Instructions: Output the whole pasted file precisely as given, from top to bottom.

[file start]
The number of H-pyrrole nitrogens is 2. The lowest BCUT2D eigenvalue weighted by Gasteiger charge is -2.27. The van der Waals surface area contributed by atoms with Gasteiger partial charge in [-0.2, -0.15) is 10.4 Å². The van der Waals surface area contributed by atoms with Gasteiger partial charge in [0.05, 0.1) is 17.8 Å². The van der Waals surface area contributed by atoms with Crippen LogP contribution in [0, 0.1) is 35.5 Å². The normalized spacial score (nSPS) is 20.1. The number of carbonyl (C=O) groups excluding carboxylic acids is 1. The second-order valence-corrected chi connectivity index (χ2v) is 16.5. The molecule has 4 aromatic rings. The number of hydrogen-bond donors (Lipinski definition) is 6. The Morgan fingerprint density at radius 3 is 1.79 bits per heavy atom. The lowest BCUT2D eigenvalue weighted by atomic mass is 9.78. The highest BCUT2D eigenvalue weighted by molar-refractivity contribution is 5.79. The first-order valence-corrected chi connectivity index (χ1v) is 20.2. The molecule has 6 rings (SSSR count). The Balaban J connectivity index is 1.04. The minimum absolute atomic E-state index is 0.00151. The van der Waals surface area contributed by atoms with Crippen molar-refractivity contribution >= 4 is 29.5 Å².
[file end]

The number of H-pyrrole nitrogens is 2. The lowest BCUT2D eigenvalue weighted by Gasteiger charge is -2.27. The van der Waals surface area contributed by atoms with Gasteiger partial charge in [-0.2, -0.15) is 10.4 Å². The van der Waals surface area contributed by atoms with Gasteiger partial charge in [0.05, 0.1) is 17.8 Å². The van der Waals surface area contributed by atoms with Crippen LogP contribution in [0, 0.1) is 35.5 Å². The normalized spacial score (nSPS) is 20.1. The number of carbonyl (C=O) groups excluding carboxylic acids is 1. The second-order valence-corrected chi connectivity index (χ2v) is 16.5. The molecule has 4 aromatic rings. The number of hydrogen-bond donors (Lipinski definition) is 6. The Morgan fingerprint density at radius 3 is 1.79 bits per heavy atom. The lowest BCUT2D eigenvalue weighted by atomic mass is 9.78. The highest BCUT2D eigenvalue weighted by molar-refractivity contribution is 5.79. The first-order valence-corrected chi connectivity index (χ1v) is 20.2. The molecule has 6 rings (SSSR count). The Balaban J connectivity index is 1.04. The minimum absolute atomic E-state index is 0.00151. The van der Waals surface area contributed by atoms with Crippen molar-refractivity contribution >= 4 is 29.5 Å².